Leo is amusing himself with a conversation with Albert, asking what the young noble wants as recompense for the favor he's doing Leo for coming along. Several extravagant and highly unlikely ideas are offered up, but A manages to get Leo to agree to give him access to the ducal libraries... and maybe some gold, if Leo doesn't think that's grand enough.

In the midst of that conversation, some organized brigands* step out of hiding and comment that yes, some gold sounds like just the thing.

(* - It's easiest to simply direct people to the Factions page to explain the 'organized brigands', but the short version is that the recent war left some of the upper class and MANY of the soldiers in Petrana's standing army unhappy with the duke. The combination of disgruntled craftsmen, resentful minor nobility and merchant lords, and angry ex-soldiers has resulted in banditry in the countryside that is well-funded, well-organized, well-armed, and has a number of places to hide and train (on worthless, distant land that has recently been 'gifted' to the aforementioned resentful minor nobility.))

This was our first conflict of the evening, and it went down as a group effort on both sides, complicated by a couple players' actions. The simple summary is that everyone on the PC side was rolling their successes from one person to the next, culminating in Leo's finally action against the brigand leader, while the brigands (one NPC with a big Vigor pool) rolled their successes up to their captain. There was also a bit of a side-thing going on in which Albertus was trying to mind-control the leader, but make the leader think Pietro was doing it (thanks to a Secret he has that's something like "Gentle Touch" from the T So Y rules, but which works more like "Misdirection" -- you know someone's screwing with your head, but the 'who' is redirected to someone other than the caster.

This conflict went in favor of the P Cs. Brun didn't participate, because she was in the final stages of activating her Automaton and wanted to do so to help out the fight.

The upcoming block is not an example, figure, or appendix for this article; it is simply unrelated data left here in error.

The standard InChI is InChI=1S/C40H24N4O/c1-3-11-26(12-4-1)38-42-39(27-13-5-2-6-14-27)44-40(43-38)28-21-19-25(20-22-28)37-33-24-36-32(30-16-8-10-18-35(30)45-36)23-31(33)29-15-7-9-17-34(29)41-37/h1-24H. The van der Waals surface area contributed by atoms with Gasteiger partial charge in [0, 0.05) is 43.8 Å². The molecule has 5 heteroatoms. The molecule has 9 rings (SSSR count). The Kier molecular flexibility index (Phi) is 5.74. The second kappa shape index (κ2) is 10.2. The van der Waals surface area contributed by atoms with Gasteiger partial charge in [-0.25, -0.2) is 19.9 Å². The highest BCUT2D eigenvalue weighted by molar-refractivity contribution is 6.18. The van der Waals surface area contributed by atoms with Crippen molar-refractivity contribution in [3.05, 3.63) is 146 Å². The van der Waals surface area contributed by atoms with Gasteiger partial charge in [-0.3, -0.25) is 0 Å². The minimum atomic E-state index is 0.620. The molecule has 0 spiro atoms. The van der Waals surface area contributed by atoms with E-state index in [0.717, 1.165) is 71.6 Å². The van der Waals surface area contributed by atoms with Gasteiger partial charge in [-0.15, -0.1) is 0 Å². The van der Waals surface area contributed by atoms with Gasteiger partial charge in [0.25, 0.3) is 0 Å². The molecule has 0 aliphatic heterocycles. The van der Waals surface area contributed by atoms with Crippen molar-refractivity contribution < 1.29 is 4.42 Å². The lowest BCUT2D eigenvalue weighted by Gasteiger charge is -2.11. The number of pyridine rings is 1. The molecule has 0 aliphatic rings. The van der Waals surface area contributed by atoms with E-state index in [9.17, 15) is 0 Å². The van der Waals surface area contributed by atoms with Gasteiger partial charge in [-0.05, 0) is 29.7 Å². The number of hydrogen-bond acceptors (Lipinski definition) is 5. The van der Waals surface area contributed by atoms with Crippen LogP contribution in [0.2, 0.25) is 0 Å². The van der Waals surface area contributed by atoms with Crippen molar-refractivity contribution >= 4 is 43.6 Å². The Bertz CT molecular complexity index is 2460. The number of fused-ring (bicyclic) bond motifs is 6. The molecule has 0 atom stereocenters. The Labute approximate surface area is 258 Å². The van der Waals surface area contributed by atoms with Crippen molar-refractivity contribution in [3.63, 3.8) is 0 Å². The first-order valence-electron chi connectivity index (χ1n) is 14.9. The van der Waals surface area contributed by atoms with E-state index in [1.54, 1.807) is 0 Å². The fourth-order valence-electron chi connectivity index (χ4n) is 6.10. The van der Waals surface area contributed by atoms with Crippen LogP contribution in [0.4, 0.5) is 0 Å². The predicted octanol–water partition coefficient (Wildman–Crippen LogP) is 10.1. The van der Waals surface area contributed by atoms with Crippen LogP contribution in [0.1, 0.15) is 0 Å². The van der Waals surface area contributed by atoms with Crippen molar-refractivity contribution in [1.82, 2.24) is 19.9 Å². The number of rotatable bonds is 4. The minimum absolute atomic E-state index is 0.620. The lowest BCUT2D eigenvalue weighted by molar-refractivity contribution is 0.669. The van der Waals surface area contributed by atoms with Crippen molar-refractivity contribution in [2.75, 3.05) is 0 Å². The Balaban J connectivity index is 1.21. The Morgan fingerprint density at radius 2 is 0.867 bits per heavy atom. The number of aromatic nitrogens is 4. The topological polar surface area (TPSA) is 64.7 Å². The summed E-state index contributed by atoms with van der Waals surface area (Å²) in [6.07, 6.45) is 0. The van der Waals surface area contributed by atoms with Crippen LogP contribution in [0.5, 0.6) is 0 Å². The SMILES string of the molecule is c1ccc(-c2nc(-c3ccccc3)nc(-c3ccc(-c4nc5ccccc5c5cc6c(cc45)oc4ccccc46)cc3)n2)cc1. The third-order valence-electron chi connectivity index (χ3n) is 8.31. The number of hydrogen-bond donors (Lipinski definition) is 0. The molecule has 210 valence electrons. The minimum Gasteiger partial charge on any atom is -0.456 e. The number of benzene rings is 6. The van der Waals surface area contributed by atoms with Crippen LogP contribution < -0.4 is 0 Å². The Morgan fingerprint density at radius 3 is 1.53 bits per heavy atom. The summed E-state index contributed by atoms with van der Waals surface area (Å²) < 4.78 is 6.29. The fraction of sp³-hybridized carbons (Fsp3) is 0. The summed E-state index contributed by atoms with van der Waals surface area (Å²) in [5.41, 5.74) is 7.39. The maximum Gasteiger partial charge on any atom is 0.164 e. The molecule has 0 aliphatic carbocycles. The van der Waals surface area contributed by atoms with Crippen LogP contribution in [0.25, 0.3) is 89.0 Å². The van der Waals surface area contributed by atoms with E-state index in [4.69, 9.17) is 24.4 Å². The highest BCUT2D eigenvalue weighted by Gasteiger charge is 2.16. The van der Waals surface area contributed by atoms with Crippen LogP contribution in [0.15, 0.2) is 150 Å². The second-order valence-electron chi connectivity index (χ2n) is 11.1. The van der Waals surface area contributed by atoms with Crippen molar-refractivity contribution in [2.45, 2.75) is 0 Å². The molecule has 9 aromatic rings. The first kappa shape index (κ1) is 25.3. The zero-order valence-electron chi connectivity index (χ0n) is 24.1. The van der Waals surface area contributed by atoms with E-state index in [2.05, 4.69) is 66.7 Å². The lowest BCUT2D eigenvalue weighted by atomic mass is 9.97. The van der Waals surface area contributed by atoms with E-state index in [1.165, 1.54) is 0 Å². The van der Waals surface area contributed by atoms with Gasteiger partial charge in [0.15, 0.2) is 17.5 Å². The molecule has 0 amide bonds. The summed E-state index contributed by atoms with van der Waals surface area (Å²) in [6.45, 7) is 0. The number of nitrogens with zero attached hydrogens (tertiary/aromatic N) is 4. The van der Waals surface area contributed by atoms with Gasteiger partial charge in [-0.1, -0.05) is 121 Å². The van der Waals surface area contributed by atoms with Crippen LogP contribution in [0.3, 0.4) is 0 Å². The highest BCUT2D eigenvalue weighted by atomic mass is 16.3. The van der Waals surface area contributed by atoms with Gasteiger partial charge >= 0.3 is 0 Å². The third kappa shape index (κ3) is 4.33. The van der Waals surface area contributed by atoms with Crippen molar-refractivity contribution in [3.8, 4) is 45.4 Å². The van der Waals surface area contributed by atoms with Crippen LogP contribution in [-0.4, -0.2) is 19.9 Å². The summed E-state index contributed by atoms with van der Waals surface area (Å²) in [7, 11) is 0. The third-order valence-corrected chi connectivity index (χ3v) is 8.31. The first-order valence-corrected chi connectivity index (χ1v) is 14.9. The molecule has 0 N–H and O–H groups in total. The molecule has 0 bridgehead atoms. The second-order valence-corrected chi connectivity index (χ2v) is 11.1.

The Automaton stats were something like:

  • Power: 2
  • Speed: 2
  • Toughness: 1 (Maybe. I can't remember this one)
  • Brains: 1
  • Vigor: 2
  • Instinct: 1
  • Weapons: +1 to Melee
  • Armor: +2 vs. edged weapons
  • Secret of Languages (to understand human speech and recognize spoken commands)

During the middle of the conflict, she made her "Activation/Control Check" -- the "See if it runs amok" check. This was a lot of fun, because while everyone had chipped in gift dice to her when it came time to make her Craft Machines check to see how "Good" the automaton was, everyone gave ME Gift Dice when it came time for her to try to use Sway to Control it -- clearly they WANTED it to run amok and have some fun with that.

They pretty much got what they wanted. The control roll failed, and I narrated the fight actually ending when the automaton burst its legs through the sides of the wagon, four-legged spider-style, and buzz-sawed the front of the wagon off so it could see, effectively creating a wooden turtle-shell for itself. The brigands, hardly beaten, took one look at the thing and blanched.

"Nein, nein!" Brunhilda (tossed from the wagon) shouted at the amuck-amaton. "She's got more of 'em!" The brigand leader deduced. "Run!"

This led to the second of the conflicts for the session -- another 'simple' conflict that went into Bringing Down the Pain.

Basically, the simple conflict boiled down into everyone picking some kind of action (ranging from a check to flip the Automaton on it's back using Aribella and some lassos, to jumping into the wagon with the body and obscuring it's Ocular Lenses with a cloak), rolling their successes in succession over to Brun, who took those bonus dice into a Craft Machine roll that would (finally) roll over any success into the penultimate "Sway" check.

The player was rolling something like nine bonus dice, in addition to her three normal dice, and adding a 1 for Sway. I was rolling 3, plus one die from the thing's Instinct Pool, and adding a +2 for my best stat.